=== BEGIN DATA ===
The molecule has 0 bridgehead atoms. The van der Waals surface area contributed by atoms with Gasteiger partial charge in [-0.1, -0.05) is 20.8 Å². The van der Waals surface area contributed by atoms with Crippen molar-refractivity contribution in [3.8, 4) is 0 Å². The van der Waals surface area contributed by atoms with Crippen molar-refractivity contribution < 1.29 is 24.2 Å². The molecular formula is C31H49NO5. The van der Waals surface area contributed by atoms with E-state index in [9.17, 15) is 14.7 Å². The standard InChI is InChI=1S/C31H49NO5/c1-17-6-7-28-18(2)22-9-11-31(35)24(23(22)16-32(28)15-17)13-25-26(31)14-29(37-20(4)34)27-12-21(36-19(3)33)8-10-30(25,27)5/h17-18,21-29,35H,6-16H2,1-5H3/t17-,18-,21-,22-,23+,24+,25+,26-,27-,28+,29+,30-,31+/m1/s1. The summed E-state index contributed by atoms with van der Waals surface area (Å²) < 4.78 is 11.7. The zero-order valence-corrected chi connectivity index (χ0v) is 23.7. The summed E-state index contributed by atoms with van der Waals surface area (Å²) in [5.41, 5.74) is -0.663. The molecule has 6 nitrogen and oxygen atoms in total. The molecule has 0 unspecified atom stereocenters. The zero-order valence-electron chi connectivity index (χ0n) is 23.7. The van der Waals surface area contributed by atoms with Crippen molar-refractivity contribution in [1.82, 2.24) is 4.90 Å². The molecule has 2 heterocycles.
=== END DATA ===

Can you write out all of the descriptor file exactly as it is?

The molecule has 0 bridgehead atoms. The van der Waals surface area contributed by atoms with Gasteiger partial charge in [-0.1, -0.05) is 20.8 Å². The van der Waals surface area contributed by atoms with Crippen molar-refractivity contribution in [3.8, 4) is 0 Å². The van der Waals surface area contributed by atoms with Crippen molar-refractivity contribution < 1.29 is 24.2 Å². The molecular formula is C31H49NO5. The van der Waals surface area contributed by atoms with E-state index in [9.17, 15) is 14.7 Å². The standard InChI is InChI=1S/C31H49NO5/c1-17-6-7-28-18(2)22-9-11-31(35)24(23(22)16-32(28)15-17)13-25-26(31)14-29(37-20(4)34)27-12-21(36-19(3)33)8-10-30(25,27)5/h17-18,21-29,35H,6-16H2,1-5H3/t17-,18-,21-,22-,23+,24+,25+,26-,27-,28+,29+,30-,31+/m1/s1. The summed E-state index contributed by atoms with van der Waals surface area (Å²) < 4.78 is 11.7. The zero-order valence-corrected chi connectivity index (χ0v) is 23.7. The summed E-state index contributed by atoms with van der Waals surface area (Å²) in [5.41, 5.74) is -0.663. The molecule has 6 nitrogen and oxygen atoms in total. The molecule has 0 unspecified atom stereocenters. The zero-order valence-electron chi connectivity index (χ0n) is 23.7. The van der Waals surface area contributed by atoms with Crippen molar-refractivity contribution in [1.82, 2.24) is 4.90 Å². The molecule has 2 heterocycles.